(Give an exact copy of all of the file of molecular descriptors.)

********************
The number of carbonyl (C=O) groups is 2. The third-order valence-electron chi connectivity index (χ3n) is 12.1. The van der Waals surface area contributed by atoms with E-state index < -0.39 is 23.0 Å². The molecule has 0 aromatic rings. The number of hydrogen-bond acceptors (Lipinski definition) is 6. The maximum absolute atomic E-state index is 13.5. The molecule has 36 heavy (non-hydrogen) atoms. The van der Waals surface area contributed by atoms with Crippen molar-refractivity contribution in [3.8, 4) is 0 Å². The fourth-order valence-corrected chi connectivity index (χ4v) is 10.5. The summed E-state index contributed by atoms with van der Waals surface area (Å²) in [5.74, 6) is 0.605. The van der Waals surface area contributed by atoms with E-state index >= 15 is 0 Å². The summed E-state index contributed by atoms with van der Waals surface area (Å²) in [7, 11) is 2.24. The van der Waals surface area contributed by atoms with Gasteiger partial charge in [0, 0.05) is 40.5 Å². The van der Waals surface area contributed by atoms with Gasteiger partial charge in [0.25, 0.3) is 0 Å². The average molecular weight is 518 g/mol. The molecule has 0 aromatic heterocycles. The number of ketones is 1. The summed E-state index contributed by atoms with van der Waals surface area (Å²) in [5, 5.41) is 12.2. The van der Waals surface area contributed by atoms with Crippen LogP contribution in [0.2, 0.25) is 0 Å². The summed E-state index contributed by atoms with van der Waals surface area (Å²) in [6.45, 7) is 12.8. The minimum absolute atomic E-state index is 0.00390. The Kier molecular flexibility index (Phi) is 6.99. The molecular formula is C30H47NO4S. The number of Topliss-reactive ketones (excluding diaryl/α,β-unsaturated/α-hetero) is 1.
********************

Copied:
The number of carbonyl (C=O) groups is 2. The third-order valence-electron chi connectivity index (χ3n) is 12.1. The van der Waals surface area contributed by atoms with E-state index < -0.39 is 23.0 Å². The molecule has 0 aromatic rings. The number of hydrogen-bond acceptors (Lipinski definition) is 6. The maximum absolute atomic E-state index is 13.5. The molecule has 36 heavy (non-hydrogen) atoms. The van der Waals surface area contributed by atoms with Crippen molar-refractivity contribution in [3.8, 4) is 0 Å². The fourth-order valence-corrected chi connectivity index (χ4v) is 10.5. The summed E-state index contributed by atoms with van der Waals surface area (Å²) in [5.74, 6) is 0.605. The van der Waals surface area contributed by atoms with E-state index >= 15 is 0 Å². The summed E-state index contributed by atoms with van der Waals surface area (Å²) in [7, 11) is 2.24. The van der Waals surface area contributed by atoms with Gasteiger partial charge in [0, 0.05) is 40.5 Å². The van der Waals surface area contributed by atoms with Gasteiger partial charge in [0.25, 0.3) is 0 Å². The average molecular weight is 518 g/mol. The molecule has 0 aromatic heterocycles. The number of ketones is 1. The summed E-state index contributed by atoms with van der Waals surface area (Å²) in [5, 5.41) is 12.2. The van der Waals surface area contributed by atoms with Crippen LogP contribution in [0.2, 0.25) is 0 Å². The summed E-state index contributed by atoms with van der Waals surface area (Å²) in [6.45, 7) is 12.8. The minimum absolute atomic E-state index is 0.00390. The Kier molecular flexibility index (Phi) is 6.99. The molecular formula is C30H47NO4S. The number of Topliss-reactive ketones (excluding diaryl/α,β-unsaturated/α-hetero) is 1.